• Upcoming trips

    Feb 3 - Feb 13 Caribbean cruise May 1 to May 14 London vacation. (Hotels and details later). Hope to see you all then.
  • theatre and Concerrts

    December 7. Went to the Met to see the abridged version of “The Magic Flute”. We have seen this production before and still the charm of the great puppet characters keeps the children in awe and their parents happy with their parenting. An amusing interlude.

    December 9. Saw the Manhattan School of Music’s production of “Cendrillon” by Nicolo Isouard at the Florence Gould Hall. The MSM is having both its concert halls renovated and is using outside premises like the Alliance Francaise’s hall. The School and its talented young students put everything they have into this production; Scenery, lighting, costumes and acting was superb. As was the directing and conducting. Refreshing also, was that the cast was of the age to be convincing in their parts.

    December 10. The first of the “Peoples Symphony Concerts” this season (Their 118th year!). “The Variation String Trio” did the honours accompanied by guest pianist: Orion Weiss. Their programme included a new work by Nina Young (b.1984) Very interesting, but not, I think, a world-beater.

    December 31 Went to the Kaye theatre at Hunter College  to see the New York Gilbert and Sullivan Players’ production of “H.M.S. Pinafore”. Cast and orchestra captured the high spirits of the musical romp and the sets were surprisingly professional. Reminded me of the old Sadlers’ Wells days,

    January 2, 2018. Saw the Met’s “The Merry Widow”. During the first act, the acoustics left a lot to be desired and words were difficult to hear, even in English. But all went well in the second and third acts; the Russian style dancing was rousing and the sets were spectacular. There are usually only six ‘Grisettes’ (Can-can girls) on a regular stage, but the Met’s vast space seemed to be full of them; three, even, descending from the top of the proscenium arch! All with their frilly knickers a-shaking


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NYDay – High Line and Thayer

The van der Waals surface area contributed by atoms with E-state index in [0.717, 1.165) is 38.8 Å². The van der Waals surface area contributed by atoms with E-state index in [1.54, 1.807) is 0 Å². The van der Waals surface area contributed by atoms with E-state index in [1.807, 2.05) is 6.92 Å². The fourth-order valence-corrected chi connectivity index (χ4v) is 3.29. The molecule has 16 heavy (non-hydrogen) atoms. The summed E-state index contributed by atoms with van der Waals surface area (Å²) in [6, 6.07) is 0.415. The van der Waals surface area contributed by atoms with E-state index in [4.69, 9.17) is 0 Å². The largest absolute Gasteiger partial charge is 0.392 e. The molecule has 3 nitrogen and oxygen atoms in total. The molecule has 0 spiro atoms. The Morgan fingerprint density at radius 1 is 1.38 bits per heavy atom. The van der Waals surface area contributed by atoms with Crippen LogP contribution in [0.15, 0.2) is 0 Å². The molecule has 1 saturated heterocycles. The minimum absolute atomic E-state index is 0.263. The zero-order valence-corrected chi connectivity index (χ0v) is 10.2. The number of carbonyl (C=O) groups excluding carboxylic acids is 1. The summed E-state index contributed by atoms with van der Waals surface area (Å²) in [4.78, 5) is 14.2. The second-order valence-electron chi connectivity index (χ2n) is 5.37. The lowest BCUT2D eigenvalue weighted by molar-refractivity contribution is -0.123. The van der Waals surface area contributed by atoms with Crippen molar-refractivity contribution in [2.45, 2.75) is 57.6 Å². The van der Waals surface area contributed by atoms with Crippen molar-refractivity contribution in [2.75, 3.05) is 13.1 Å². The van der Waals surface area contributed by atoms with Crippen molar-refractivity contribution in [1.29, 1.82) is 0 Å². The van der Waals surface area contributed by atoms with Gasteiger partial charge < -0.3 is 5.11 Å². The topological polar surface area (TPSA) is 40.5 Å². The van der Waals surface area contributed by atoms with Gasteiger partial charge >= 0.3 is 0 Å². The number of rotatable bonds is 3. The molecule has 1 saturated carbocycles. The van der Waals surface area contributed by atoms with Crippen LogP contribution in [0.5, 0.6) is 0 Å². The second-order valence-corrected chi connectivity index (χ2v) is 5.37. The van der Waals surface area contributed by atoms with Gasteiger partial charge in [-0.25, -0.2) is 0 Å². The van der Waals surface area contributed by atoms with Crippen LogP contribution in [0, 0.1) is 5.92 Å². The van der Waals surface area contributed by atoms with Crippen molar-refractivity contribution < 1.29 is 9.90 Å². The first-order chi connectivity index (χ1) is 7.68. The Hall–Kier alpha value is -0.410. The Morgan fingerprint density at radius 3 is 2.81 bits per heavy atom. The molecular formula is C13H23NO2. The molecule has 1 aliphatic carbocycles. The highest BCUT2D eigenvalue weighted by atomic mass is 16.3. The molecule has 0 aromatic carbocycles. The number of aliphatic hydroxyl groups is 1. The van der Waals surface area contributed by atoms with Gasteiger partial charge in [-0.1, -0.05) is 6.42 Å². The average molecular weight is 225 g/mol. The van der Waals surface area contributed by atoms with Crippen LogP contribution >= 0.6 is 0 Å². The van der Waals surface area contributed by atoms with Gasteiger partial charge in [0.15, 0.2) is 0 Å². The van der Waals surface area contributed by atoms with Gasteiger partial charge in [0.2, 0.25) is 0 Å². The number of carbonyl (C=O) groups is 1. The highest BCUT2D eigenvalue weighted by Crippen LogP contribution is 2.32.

New Yorkers have a new institution to take pride in; the “High Line”, a kind of poor man’s Central Park. It is built upon the leftover structure of an old elevated freight train line.  As of now, it runs from Gansevoort Street, north to 20th Street. Very shortly, it will be extended to 30th Street and eventually to 34th Street. It is accessed by flights of steps at every 2 blocks or so and there is an elevator at 16th Street for wheel-chairs and baby carriages. It is a modern designer’s paradise. All the materials used are state-of-the-art except for the clever placing of some of the old rails to give a sense of historical continuity. And the plantings are wonderfully designed to evoke every kind of mood, from quiet reflection to sunbathing nymphs. There is even a virtual paddling pool (you can actually get the soles of your  bare feet wet if you stand in it!).

The path twists and turns and dives under one of the highrise buildings

Secluded lunch

Unexpected glimpses of familiar sights

Exotic plantings

The new modern architecture

That plant again!

Could this be downtown NY City?

Formal gardens

Long-lens view of the Hudson River dockside

Another view of the new architecture from the bottom of the 16th Street entrance stairs

It was "Fleet Week" so I included this long shot of one of the visiting vessels

View of busy 10th Avenue below. The High Line actually crosses the Avenue further down and you can watch the traffic speeding underneath from an observation arena fitted with banked benches.

The temporary end at 20th Streeet

You will have to retrace you steps because the 20th Street entrance is being refurbished at the moment

I couldn't escape that plant!

On a totally different tack, we took a turn round our Hudson River Valley to start the summer off. Naturally, we drove across the George Washington bridge to the Pallisades Parkway (Gas is 60 cents per gallon cheaper!) up to Bear Mountain and Perkins Scenic Drive and look-out where Ethel chatted with the Bikers and volunteer ground staff. Thence, across the Bear Mountain bridge,  past “Boscobel”, to Cold Springs where we flashed our tennis raquets for half an hour. Daunted by the thought of the stodgy food served at our otherwise favorite restaurant in Cold Springs, ‘The Railway Station’, we retraced our route back across the bridge to West Point. We sat with a beer and a hamburgher lunch overlooking the river in the Thayer’s newly opened roof-top bar and cafe. A sunny afternoon–most enjoyable!

The Hotel lawn being set up for the Memorial Day ceremony


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